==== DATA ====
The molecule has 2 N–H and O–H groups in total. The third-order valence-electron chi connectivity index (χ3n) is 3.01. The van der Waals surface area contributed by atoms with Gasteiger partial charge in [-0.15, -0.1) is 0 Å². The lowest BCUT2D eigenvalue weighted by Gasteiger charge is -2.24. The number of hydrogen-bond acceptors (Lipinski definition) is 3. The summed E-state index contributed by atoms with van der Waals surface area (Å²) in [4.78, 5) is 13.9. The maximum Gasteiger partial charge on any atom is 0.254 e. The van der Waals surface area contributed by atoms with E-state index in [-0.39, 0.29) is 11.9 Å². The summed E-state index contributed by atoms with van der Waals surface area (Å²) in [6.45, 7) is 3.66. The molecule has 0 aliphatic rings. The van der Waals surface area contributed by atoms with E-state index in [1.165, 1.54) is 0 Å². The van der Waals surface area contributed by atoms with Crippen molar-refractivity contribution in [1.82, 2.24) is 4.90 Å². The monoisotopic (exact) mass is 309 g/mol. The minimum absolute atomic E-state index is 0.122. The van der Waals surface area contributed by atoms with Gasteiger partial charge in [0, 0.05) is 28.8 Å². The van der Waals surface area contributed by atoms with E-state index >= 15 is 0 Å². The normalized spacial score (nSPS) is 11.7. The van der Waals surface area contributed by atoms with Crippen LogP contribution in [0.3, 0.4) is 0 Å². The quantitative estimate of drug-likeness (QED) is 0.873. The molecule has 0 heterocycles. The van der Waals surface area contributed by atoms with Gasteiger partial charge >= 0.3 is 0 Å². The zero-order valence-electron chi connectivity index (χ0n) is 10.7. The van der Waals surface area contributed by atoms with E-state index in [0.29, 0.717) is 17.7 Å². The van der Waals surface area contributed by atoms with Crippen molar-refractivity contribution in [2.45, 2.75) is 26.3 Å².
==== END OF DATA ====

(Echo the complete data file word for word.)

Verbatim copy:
The molecule has 2 N–H and O–H groups in total. The third-order valence-electron chi connectivity index (χ3n) is 3.01. The van der Waals surface area contributed by atoms with Gasteiger partial charge in [-0.15, -0.1) is 0 Å². The lowest BCUT2D eigenvalue weighted by Gasteiger charge is -2.24. The number of hydrogen-bond acceptors (Lipinski definition) is 3. The summed E-state index contributed by atoms with van der Waals surface area (Å²) in [4.78, 5) is 13.9. The maximum Gasteiger partial charge on any atom is 0.254 e. The van der Waals surface area contributed by atoms with E-state index in [-0.39, 0.29) is 11.9 Å². The summed E-state index contributed by atoms with van der Waals surface area (Å²) in [6.45, 7) is 3.66. The molecule has 0 aliphatic rings. The van der Waals surface area contributed by atoms with E-state index in [1.165, 1.54) is 0 Å². The van der Waals surface area contributed by atoms with Crippen molar-refractivity contribution in [1.82, 2.24) is 4.90 Å². The monoisotopic (exact) mass is 309 g/mol. The minimum absolute atomic E-state index is 0.122. The van der Waals surface area contributed by atoms with Gasteiger partial charge in [0, 0.05) is 28.8 Å². The van der Waals surface area contributed by atoms with E-state index >= 15 is 0 Å². The normalized spacial score (nSPS) is 11.7. The van der Waals surface area contributed by atoms with Crippen LogP contribution in [0.3, 0.4) is 0 Å². The quantitative estimate of drug-likeness (QED) is 0.873. The molecule has 0 heterocycles. The van der Waals surface area contributed by atoms with Gasteiger partial charge >= 0.3 is 0 Å². The zero-order valence-electron chi connectivity index (χ0n) is 10.7. The van der Waals surface area contributed by atoms with E-state index in [0.29, 0.717) is 17.7 Å². The van der Waals surface area contributed by atoms with Crippen molar-refractivity contribution in [2.45, 2.75) is 26.3 Å².